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WikiLeaks founder's Lismore roots

Goolmangar Public School in 1981: (Rear, from left) Mark Cregan, Matthew McNamara, Paul Cregan, Sharon Graham, Alison Savins, Rachael McNamara, Richard Doohan, Nicholas Beever, Darren Barnes, Sean Ardern; (centre) Mr King, Bart Doohan, David Willis, Alison McNamara, Penny Sommerville, Annette Doohan, Sonja Fetcher, John Duncanson, Peter Graham, Julian Assange, Mrs McLeod; (front) Sonia Doohan, Michelle Johnson, Kelly McParlane, Natalie Willis, Veronica Duncanson, Jeanne Moss, Nellie Lucas, Jacki Burgess, Tanya McNamara; (kneeling) Craig Ardern, Karl Steenson, Shayne Steenson, Brett Savins.
Goolmangar Public School in 1981: (Rear, from left) Mark Cregan, Matthew McNamara, Paul Cregan, Sharon Graham, Alison Savins, Rachael McNamara, Richard Doohan, Nicholas Beever, Darren Barnes, Sean Ardern; (centre) Mr King, Bart Doohan, David Willis, Alison McNamara, Penny Sommerville, Annette Doohan, Sonja Fetcher, John Duncanson, Peter Graham, Julian Assange, Mrs McLeod; (front) Sonia Doohan, Michelle Johnson, Kelly McParlane, Natalie Willis, Veronica Duncanson, Jeanne Moss, Nellie Lucas, Jacki Burgess, Tanya McNamara; (kneeling) Craig Ardern, Karl Steenson, Shayne Steenson, Brett Savins.

THE Australian founder of a whistleblower website at the centre of an international furore for releasing US Afghan war documents this month grew up on the Northern Rivers.

The man now dubbed by the international press as 'one of the world's most intriguing people' was recognised by one of his Goolmangar Primary School classmates this week.

Wanted by US authorities, and described as the 'internet's freedom fighter' by mainstream media, Julian Assange founded WikiLeaks - an 'uncensorable system for untraceable document leaking' - in 2006 and remains its editor-in-chief after years dodging computer hacking charges and fighting for freedom of information.

Mr Assange lived in Terania Street, North Lismore, with his puppeteering parents from the mid-70s to the early 1980s, attending Goolmangar Primary School from 1979 to 1983.

Current Goolmangar principal Don Sams was bemused at the fuss, but not surprised that last year's winner of Amnesty International's media award and the Economist Index's 2008 censorship award spent his formative years at the small rural school.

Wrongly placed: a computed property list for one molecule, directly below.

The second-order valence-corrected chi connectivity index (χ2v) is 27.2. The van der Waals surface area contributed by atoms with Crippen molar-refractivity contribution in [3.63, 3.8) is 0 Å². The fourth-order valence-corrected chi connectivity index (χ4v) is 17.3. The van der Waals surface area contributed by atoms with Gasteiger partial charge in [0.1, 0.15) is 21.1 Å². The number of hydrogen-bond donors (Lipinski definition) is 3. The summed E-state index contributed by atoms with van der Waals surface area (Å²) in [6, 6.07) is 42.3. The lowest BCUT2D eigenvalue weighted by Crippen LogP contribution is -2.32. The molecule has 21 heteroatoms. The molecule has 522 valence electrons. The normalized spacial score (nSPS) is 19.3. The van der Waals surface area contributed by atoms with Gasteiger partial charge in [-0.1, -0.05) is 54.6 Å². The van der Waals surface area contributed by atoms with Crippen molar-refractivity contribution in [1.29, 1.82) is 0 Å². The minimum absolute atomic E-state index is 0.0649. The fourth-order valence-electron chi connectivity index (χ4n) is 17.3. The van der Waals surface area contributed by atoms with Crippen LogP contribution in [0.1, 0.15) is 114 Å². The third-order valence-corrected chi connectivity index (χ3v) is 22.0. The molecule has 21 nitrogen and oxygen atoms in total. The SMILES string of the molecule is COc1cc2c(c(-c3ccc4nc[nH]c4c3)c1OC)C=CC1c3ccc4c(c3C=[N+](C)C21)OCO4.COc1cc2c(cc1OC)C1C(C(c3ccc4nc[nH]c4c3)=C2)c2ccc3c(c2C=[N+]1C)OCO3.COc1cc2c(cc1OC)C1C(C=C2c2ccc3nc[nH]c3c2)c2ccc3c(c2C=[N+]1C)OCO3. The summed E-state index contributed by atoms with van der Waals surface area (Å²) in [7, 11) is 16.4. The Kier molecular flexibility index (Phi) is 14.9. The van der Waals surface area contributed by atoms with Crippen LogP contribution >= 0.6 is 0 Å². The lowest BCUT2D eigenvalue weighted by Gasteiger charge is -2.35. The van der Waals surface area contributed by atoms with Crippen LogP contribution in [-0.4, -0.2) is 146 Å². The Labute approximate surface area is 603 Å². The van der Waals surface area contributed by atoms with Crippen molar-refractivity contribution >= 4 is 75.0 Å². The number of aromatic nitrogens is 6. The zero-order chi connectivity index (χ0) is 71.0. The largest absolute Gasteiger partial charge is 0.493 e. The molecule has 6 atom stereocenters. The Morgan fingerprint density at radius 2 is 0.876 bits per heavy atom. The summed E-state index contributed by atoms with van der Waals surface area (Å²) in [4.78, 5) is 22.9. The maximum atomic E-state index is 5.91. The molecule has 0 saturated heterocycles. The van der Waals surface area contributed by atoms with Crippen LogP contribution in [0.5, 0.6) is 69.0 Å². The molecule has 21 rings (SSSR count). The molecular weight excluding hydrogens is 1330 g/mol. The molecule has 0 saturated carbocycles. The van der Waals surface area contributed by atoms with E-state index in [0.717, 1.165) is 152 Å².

"We try to develop free thinkers and people of independent thought here and Julian would be the ultimate example of that," he said.

A distant family relative still living in the area remembers the young Julian as a 'geeky smart kid'.

"It didn't surprise me when I heard what Julian is doing now," she said, asking not to be named.

After splitting with Mr Assange's father in the mid-70s, his mother Christine moved to Lismore where her father, Warren Hawkins, was principal of the Northern Rivers College of Advanced Education, now Southern Cross University.

Mr Hawkins is remembered by work colleague and historian Maurie Ryan as a stanch traditionalist who ran a tight ship.

"We didn't get on that well, but he did his job - though not how I would have done it," he said.

Christine, and new husband Brett Assange, Julian's stepfather, ran a small eccentric theatre company opposite the current Rainbow Wholefoods site in Terania Street in the 70s and 80s specialising in puppets.

Julian Assange, now 39, has since told reporters he was enrolled in 37 schools and six universities during his childhood.

He studied mathematics and physics at the University of Melbourne and worked as a computer programmer and free software developer before starting WikiLeaks.

As a Melbourne teenager he pleaded guilty to 24 charges for hackinginto government and commercial websites, receiving a six-month suspended sentence, and was arrested again for hacking into a Canadian telecommunication company's website in the early 1990s, but escaped prison when the court ruled his actions benign.

Mr Assange said that angry reactions to WikiLeaks' release of tens of thousands of US military documents on the Afghan war show the whistleblower website is succeeding in its mission.

"If journalism is good it is controversial by its nature - it is the role of good journalism to take on powerful abuses, and when powerful abuses are taken on, there is always a back reaction," he told the Guardian newspaper.

WikiLeaks attained international fame last year when it published internal documents from multinational shipping company Trafigura implicating it in toxic waste dumping in the Ivory Coast.



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